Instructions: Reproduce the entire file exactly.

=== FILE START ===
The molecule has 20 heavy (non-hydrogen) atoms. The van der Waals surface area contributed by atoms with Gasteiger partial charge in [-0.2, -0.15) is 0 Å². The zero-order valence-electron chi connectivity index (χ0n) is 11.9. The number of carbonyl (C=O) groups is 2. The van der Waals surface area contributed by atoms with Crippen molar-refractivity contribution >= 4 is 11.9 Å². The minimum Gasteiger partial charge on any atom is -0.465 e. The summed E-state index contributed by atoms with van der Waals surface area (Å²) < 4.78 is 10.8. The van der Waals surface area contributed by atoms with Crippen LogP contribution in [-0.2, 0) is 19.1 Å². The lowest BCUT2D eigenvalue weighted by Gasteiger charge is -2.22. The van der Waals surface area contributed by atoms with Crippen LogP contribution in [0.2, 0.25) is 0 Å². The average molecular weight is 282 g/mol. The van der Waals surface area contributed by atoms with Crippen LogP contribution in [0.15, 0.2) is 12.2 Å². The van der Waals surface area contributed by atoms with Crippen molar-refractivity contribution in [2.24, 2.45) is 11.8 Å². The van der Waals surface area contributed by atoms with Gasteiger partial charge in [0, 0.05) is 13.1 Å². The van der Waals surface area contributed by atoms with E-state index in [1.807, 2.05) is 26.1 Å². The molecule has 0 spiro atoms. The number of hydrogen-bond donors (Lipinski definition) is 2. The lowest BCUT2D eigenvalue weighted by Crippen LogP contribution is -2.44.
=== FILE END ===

The molecule has 20 heavy (non-hydrogen) atoms. The van der Waals surface area contributed by atoms with Gasteiger partial charge in [-0.2, -0.15) is 0 Å². The zero-order valence-electron chi connectivity index (χ0n) is 11.9. The number of carbonyl (C=O) groups is 2. The van der Waals surface area contributed by atoms with Crippen molar-refractivity contribution >= 4 is 11.9 Å². The minimum Gasteiger partial charge on any atom is -0.465 e. The summed E-state index contributed by atoms with van der Waals surface area (Å²) < 4.78 is 10.8. The van der Waals surface area contributed by atoms with Crippen LogP contribution in [-0.2, 0) is 19.1 Å². The lowest BCUT2D eigenvalue weighted by Gasteiger charge is -2.22. The van der Waals surface area contributed by atoms with Crippen LogP contribution in [0.2, 0.25) is 0 Å². The average molecular weight is 282 g/mol. The van der Waals surface area contributed by atoms with Crippen LogP contribution in [0.15, 0.2) is 12.2 Å². The van der Waals surface area contributed by atoms with Crippen molar-refractivity contribution in [2.24, 2.45) is 11.8 Å². The van der Waals surface area contributed by atoms with Gasteiger partial charge in [0, 0.05) is 13.1 Å². The van der Waals surface area contributed by atoms with E-state index in [1.807, 2.05) is 26.1 Å². The molecule has 0 spiro atoms. The number of hydrogen-bond donors (Lipinski definition) is 2. The lowest BCUT2D eigenvalue weighted by Crippen LogP contribution is -2.44.